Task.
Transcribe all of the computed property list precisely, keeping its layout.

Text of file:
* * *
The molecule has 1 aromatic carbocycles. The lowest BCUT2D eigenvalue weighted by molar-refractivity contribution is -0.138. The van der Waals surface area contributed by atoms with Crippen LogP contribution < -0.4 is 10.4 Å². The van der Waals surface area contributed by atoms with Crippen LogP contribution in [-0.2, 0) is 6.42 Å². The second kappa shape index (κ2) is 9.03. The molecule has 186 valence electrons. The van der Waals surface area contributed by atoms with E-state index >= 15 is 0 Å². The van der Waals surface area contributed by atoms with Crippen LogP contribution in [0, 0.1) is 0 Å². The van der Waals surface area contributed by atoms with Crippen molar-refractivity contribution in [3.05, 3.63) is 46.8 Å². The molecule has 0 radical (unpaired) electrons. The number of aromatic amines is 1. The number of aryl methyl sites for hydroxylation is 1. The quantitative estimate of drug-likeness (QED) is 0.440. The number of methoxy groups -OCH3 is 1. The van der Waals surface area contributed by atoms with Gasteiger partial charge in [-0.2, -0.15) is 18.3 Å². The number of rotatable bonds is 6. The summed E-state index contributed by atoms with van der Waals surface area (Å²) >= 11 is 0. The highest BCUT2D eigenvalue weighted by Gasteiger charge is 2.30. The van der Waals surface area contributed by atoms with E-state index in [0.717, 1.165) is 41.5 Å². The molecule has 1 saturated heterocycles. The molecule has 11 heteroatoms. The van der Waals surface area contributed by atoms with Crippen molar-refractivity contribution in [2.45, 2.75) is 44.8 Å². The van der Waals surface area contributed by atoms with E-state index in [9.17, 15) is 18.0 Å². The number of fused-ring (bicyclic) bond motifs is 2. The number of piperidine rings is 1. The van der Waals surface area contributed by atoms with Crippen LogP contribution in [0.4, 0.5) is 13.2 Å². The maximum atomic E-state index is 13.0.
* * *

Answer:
The molecule has 1 aromatic carbocycles. The lowest BCUT2D eigenvalue weighted by molar-refractivity contribution is -0.138. The van der Waals surface area contributed by atoms with Crippen LogP contribution < -0.4 is 10.4 Å². The van der Waals surface area contributed by atoms with Crippen LogP contribution in [-0.2, 0) is 6.42 Å². The second kappa shape index (κ2) is 9.03. The molecule has 186 valence electrons. The van der Waals surface area contributed by atoms with E-state index >= 15 is 0 Å². The van der Waals surface area contributed by atoms with Crippen LogP contribution in [0, 0.1) is 0 Å². The van der Waals surface area contributed by atoms with Crippen molar-refractivity contribution in [3.05, 3.63) is 46.8 Å². The molecule has 0 radical (unpaired) electrons. The number of aromatic amines is 1. The number of aryl methyl sites for hydroxylation is 1. The quantitative estimate of drug-likeness (QED) is 0.440. The number of methoxy groups -OCH3 is 1. The van der Waals surface area contributed by atoms with Gasteiger partial charge in [-0.2, -0.15) is 18.3 Å². The number of rotatable bonds is 6. The summed E-state index contributed by atoms with van der Waals surface area (Å²) >= 11 is 0. The highest BCUT2D eigenvalue weighted by Gasteiger charge is 2.30. The van der Waals surface area contributed by atoms with E-state index in [0.717, 1.165) is 41.5 Å². The molecule has 1 saturated heterocycles. The molecule has 11 heteroatoms. The van der Waals surface area contributed by atoms with Crippen molar-refractivity contribution in [2.45, 2.75) is 44.8 Å². The van der Waals surface area contributed by atoms with E-state index in [9.17, 15) is 18.0 Å². The number of fused-ring (bicyclic) bond motifs is 2. The number of piperidine rings is 1. The van der Waals surface area contributed by atoms with Crippen LogP contribution in [0.4, 0.5) is 13.2 Å². The maximum atomic E-state index is 13.0.